Opinion by Tim Kelsall27th November 2014

Perceptions of women in politics in Fiji: how to accelerate change?

Women are widely seen as entirely capable of taking on political leadership in Fiji; however, when asked to think about 'leaders', the public imagination automatically sees a man in the role.

Opinion by Rachel Fairhurst20th January 2015

Shuffling the decks: quick fixes versus long-term stability

(First published as a guest post for the ODI's Development Progress blog)

Opinion by Suda Perera22nd January 2015

Where do inclusive institutions come from? Lessons from Asia

Societies with more inclusive institutions are more peaceful and more resilient, and tend to be better governed - but how do they get there?

Opinion by Alina Rocha Menocal27th February 2017

It's all about inclusion, but how?

Shifting the focus of development intervention from form to the actual practice and distribution of power. (Guest post for the World Bank Governance for Development blog)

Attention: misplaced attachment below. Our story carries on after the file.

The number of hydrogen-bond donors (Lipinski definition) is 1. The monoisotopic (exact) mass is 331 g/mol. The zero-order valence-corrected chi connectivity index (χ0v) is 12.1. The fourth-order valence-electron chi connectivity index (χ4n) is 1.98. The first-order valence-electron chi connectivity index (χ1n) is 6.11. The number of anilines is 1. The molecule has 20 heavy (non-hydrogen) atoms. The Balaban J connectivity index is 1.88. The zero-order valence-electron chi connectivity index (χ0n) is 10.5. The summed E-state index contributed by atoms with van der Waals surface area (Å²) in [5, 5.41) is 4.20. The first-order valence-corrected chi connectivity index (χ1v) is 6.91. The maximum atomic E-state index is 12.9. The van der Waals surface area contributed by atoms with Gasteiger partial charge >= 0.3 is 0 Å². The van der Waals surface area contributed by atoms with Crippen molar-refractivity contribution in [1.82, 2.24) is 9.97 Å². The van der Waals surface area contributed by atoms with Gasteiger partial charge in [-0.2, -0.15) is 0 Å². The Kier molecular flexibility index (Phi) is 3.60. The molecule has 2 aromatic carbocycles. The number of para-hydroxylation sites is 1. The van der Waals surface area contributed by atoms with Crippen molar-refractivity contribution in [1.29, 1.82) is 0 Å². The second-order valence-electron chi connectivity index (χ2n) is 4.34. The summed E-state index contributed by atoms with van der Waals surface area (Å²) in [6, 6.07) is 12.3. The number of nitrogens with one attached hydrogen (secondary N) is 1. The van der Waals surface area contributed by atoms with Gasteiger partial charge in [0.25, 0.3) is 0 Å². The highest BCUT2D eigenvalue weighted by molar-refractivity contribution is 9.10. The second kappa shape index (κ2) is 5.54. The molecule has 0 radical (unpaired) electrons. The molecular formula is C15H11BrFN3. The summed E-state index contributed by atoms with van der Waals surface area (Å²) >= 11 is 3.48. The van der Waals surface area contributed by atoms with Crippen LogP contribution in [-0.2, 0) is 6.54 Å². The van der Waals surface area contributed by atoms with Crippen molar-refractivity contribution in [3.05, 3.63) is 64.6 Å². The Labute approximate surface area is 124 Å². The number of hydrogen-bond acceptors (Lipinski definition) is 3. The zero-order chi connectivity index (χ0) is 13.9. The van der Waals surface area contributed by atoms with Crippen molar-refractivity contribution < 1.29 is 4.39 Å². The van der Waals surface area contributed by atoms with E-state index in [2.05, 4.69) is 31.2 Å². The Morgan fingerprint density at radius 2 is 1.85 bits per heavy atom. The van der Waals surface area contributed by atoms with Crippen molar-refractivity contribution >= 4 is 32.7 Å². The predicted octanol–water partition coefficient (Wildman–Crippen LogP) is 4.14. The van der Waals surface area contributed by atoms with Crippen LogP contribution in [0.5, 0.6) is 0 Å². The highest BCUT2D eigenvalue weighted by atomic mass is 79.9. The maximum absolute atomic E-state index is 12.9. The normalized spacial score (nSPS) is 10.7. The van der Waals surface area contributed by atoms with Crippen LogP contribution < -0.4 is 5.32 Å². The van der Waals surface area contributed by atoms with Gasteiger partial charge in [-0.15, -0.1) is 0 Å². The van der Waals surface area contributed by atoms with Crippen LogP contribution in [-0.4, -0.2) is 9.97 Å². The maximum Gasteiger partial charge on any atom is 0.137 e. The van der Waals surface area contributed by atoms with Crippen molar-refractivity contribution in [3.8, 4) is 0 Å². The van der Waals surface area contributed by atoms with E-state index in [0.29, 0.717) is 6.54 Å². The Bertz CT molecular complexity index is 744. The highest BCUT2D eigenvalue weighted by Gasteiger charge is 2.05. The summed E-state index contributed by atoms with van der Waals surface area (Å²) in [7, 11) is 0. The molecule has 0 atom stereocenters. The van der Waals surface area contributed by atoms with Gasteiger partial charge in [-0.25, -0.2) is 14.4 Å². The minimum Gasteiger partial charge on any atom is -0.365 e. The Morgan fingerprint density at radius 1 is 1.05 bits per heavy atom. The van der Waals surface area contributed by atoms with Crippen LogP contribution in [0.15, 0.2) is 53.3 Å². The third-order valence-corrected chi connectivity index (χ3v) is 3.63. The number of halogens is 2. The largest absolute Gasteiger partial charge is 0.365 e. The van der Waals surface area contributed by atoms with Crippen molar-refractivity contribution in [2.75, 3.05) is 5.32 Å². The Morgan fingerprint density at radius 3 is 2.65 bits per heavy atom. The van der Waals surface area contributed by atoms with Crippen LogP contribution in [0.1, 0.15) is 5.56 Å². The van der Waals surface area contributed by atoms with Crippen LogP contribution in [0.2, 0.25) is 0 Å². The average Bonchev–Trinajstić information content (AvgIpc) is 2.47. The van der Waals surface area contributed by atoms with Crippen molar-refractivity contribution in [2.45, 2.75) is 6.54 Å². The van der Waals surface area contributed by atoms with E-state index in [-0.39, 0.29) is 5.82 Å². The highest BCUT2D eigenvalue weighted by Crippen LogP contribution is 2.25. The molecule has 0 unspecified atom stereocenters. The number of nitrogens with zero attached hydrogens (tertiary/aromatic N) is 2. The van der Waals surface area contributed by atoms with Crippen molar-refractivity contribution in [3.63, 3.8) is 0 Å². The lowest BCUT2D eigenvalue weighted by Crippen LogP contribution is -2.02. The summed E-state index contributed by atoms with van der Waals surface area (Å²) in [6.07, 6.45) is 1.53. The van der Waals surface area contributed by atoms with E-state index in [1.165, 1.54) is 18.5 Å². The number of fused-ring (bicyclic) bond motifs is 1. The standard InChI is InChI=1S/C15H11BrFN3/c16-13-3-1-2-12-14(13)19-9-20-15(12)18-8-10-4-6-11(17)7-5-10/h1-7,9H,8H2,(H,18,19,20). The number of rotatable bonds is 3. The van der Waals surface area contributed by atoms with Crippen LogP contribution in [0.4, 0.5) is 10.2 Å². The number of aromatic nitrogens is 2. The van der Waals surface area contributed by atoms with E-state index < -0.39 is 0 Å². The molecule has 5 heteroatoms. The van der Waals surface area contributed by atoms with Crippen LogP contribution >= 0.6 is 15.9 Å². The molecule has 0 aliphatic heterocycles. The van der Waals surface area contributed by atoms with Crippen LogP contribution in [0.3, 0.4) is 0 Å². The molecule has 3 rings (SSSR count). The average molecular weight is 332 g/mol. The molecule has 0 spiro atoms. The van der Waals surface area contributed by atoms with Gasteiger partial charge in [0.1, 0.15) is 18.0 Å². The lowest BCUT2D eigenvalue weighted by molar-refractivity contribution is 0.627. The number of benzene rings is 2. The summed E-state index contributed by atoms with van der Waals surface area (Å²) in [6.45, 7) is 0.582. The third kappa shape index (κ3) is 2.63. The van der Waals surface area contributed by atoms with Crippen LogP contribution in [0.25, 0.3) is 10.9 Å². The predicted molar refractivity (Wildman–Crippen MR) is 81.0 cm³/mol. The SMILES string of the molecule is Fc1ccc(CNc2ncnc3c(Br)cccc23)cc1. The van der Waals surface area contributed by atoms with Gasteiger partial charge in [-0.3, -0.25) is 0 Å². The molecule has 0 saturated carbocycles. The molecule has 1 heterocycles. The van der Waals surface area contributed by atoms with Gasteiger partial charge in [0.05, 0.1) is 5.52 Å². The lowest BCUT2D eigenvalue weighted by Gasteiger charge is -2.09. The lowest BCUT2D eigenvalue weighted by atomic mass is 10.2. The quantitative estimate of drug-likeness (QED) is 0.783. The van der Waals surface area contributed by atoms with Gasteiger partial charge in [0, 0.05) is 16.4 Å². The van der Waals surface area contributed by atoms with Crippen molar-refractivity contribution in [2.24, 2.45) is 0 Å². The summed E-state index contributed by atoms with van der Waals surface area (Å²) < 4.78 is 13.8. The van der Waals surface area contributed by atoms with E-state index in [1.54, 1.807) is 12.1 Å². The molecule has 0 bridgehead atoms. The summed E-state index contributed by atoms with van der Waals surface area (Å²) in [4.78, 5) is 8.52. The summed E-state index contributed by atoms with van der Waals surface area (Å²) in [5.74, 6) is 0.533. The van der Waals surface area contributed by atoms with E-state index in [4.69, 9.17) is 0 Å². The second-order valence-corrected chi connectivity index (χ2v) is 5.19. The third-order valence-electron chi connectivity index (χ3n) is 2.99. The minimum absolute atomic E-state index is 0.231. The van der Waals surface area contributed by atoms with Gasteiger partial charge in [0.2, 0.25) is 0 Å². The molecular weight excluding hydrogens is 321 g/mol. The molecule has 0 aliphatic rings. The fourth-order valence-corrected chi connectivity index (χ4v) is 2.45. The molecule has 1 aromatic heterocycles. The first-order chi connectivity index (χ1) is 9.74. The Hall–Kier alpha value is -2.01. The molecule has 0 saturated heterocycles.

Opinion by Alina Rocha Menocal6th April 2016

The inclusiveness test: making change work

Guest post for openDemocracy

Opinion by Alina Rocha Menocal4th November 2015

Security and justice – the mismatch between policy and practice

What hinders more politically nuanced security and justice programming?

Opinion by Shivit Bakrania21st July 2014

Education, development, and the problem with consensus

Why rethink the international consensus on 'quality basic education for development'?

Opinion by Michele Schweisfurth7th April 2014

Developmental leadership: putting inclusiveness first

Policymakers have long struggled with how to address the myriad challenges that plague fragile states. Some argue that building institutions is key. Others argue that other things matter more, such as establishing more legitimate processes to choose leaders, or improving the quality of political settlements. Still others look to human rights as the solution.

Opinion by Seth D. Kaplan24th September 2015